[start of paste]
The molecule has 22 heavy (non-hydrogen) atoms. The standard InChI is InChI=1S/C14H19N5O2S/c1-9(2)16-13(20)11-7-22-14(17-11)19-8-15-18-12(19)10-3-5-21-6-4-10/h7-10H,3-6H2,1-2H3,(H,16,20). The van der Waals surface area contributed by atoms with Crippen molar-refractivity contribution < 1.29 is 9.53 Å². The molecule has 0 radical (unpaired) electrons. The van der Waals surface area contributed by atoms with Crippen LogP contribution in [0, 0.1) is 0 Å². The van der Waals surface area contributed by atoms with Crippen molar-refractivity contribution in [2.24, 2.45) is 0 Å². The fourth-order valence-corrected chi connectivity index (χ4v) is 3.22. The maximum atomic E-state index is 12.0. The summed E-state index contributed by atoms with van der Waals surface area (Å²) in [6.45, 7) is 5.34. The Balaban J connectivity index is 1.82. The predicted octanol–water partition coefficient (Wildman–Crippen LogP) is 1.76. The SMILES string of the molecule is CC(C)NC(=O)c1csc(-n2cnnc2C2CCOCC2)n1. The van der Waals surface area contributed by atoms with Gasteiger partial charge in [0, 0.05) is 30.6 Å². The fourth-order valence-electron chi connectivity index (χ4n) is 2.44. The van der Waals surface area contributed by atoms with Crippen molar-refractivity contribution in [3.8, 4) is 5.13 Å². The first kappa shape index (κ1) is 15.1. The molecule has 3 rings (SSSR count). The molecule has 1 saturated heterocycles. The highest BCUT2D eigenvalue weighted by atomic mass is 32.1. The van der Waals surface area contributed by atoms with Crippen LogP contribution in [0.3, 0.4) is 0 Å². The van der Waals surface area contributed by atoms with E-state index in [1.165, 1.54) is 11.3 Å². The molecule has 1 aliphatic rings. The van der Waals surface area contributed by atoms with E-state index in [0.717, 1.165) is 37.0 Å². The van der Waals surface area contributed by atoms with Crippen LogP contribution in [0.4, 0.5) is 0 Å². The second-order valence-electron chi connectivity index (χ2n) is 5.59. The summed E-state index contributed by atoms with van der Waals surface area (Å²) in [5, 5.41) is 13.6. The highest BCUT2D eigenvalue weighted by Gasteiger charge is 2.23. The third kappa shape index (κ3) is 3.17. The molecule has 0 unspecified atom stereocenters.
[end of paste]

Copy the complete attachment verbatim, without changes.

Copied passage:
The molecule has 22 heavy (non-hydrogen) atoms. The standard InChI is InChI=1S/C14H19N5O2S/c1-9(2)16-13(20)11-7-22-14(17-11)19-8-15-18-12(19)10-3-5-21-6-4-10/h7-10H,3-6H2,1-2H3,(H,16,20). The van der Waals surface area contributed by atoms with Crippen molar-refractivity contribution < 1.29 is 9.53 Å². The molecule has 0 radical (unpaired) electrons. The van der Waals surface area contributed by atoms with Crippen LogP contribution in [0, 0.1) is 0 Å². The van der Waals surface area contributed by atoms with Crippen molar-refractivity contribution in [2.24, 2.45) is 0 Å². The fourth-order valence-corrected chi connectivity index (χ4v) is 3.22. The maximum atomic E-state index is 12.0. The summed E-state index contributed by atoms with van der Waals surface area (Å²) in [6.45, 7) is 5.34. The Balaban J connectivity index is 1.82. The predicted octanol–water partition coefficient (Wildman–Crippen LogP) is 1.76. The SMILES string of the molecule is CC(C)NC(=O)c1csc(-n2cnnc2C2CCOCC2)n1. The van der Waals surface area contributed by atoms with Gasteiger partial charge in [0, 0.05) is 30.6 Å². The fourth-order valence-electron chi connectivity index (χ4n) is 2.44. The van der Waals surface area contributed by atoms with Crippen molar-refractivity contribution in [3.8, 4) is 5.13 Å². The first kappa shape index (κ1) is 15.1. The molecule has 3 rings (SSSR count). The molecule has 1 saturated heterocycles. The highest BCUT2D eigenvalue weighted by atomic mass is 32.1. The van der Waals surface area contributed by atoms with Crippen LogP contribution in [0.3, 0.4) is 0 Å². The van der Waals surface area contributed by atoms with E-state index in [1.165, 1.54) is 11.3 Å². The molecule has 1 aliphatic rings. The van der Waals surface area contributed by atoms with E-state index in [0.717, 1.165) is 37.0 Å². The van der Waals surface area contributed by atoms with Crippen LogP contribution in [0.4, 0.5) is 0 Å². The second-order valence-electron chi connectivity index (χ2n) is 5.59. The summed E-state index contributed by atoms with van der Waals surface area (Å²) in [5, 5.41) is 13.6. The highest BCUT2D eigenvalue weighted by Gasteiger charge is 2.23. The third kappa shape index (κ3) is 3.17. The molecule has 0 unspecified atom stereocenters.